Councilman Eric Ulrich announced his campaign for the New York State Senate yesterday, a move that places the very strongest Republican candidate possible in contention against incumbent State Senator Joe Addabbo, who resides in a swing district. Mr. Ulrich’s campaign could also give an indirect boost to his colleague in the City Council, Dan Halloran, who will also be on the November ballot, but for an overlapping congressional district.
GOP Councilman Eric Ulrich announced his candidacy for a State Senate against incumbent Joe Addabbo this morning, putting a new seat in play that previously lacked a strong challenger.
“Today, I am excited to announce that I will be a candidate for State Senate in District 15,” he said in a video posted on YouTube. “This was not an easy decision for me to make and I had every intention of running for reelection next fall. But the stakes are simply too high. While I’ve been able to accomplish many great things at the local level, I believe I can accomplish even more.”
gop to dem
The New York Times reported this afternoon that Queens Councilman Peter Koo will switch his registration to the Democratic party, reducing the number of Republicans in the City Council to four. In an interview with The Politicker, Mr. Koo’s Queens colleague, GOP Councilman Eric Ulrich, lamented what he called “major blow” to the party and placed substantial blame on the Queens Republican Party for failing to do enough to keep Councilman Koo.
“I’m really disappointed, but at the same time I can’t blame him. Peter is a rock star and a superstar in his community. He represented the future of this party and I tried to do everything I could to help him stay in the Republican Party. But I don’t think people at county level or the local level were particularly helpful in respect to that.”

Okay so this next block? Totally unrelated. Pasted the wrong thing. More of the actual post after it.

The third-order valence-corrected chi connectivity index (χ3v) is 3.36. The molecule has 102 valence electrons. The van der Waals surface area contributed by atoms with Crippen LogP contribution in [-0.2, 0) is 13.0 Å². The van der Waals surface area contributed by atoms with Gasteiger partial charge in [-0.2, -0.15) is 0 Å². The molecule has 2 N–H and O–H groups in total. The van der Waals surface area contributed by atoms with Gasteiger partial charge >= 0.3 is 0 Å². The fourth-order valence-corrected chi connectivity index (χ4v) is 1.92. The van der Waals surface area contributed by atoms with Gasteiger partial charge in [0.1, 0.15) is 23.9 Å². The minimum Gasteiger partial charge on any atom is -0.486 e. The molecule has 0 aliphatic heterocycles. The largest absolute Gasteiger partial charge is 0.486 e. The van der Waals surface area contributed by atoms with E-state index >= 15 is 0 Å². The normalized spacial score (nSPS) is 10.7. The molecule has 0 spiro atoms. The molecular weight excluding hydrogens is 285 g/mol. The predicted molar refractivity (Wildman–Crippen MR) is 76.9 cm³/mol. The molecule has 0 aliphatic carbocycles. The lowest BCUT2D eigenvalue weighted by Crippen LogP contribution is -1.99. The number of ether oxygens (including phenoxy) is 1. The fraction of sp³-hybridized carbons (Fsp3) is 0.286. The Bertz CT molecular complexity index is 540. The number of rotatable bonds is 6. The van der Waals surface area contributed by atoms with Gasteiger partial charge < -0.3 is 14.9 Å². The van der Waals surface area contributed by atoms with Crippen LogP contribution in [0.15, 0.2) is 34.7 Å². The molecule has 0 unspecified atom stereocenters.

Councilman Ulrich’s comments echo what sources told the Times, saying that Mr. Koo’s switch came because “he did not feel appreciated by the Queens Republican Party and infighting in the county organization made him increasingly uncomfortable.”
David Seifman looks into “The grudge: Mike vs. Andy.”
Governor Cuomo picked a fight over education policy.
The Daily News calls the head of NYC’s teacher union “shameful.”
Manhattan Borough President Stringer showed off pictures of his newborn son, Maxwell Eliot Stringer (left).
Congress narrowly avoided another shutdown.
Archbishop Emeritus Desmond Tutu wants Trinity Church to let protesters occupy its vacant lot on Canal Street.
Former Deputy Mayor Kevin Sheekey owns the web site Bloomberg2012.com.
very special elections
Phil Goldfeder, a former aide to Senator Chuck Schumer who left his post a few months ago to mount an Assembly run, has raised a whopping $120,000 in just a few short weeks.
“What can I say? I have been working hard,” Goldfeder said when reached by phone this afternoon out in Queens. He was preparing to go door-knocking at an apartment complex. “I raised the money because I have been fortunate enough over the last ten years to build a network of friends and supporters who came through in a big, big way.”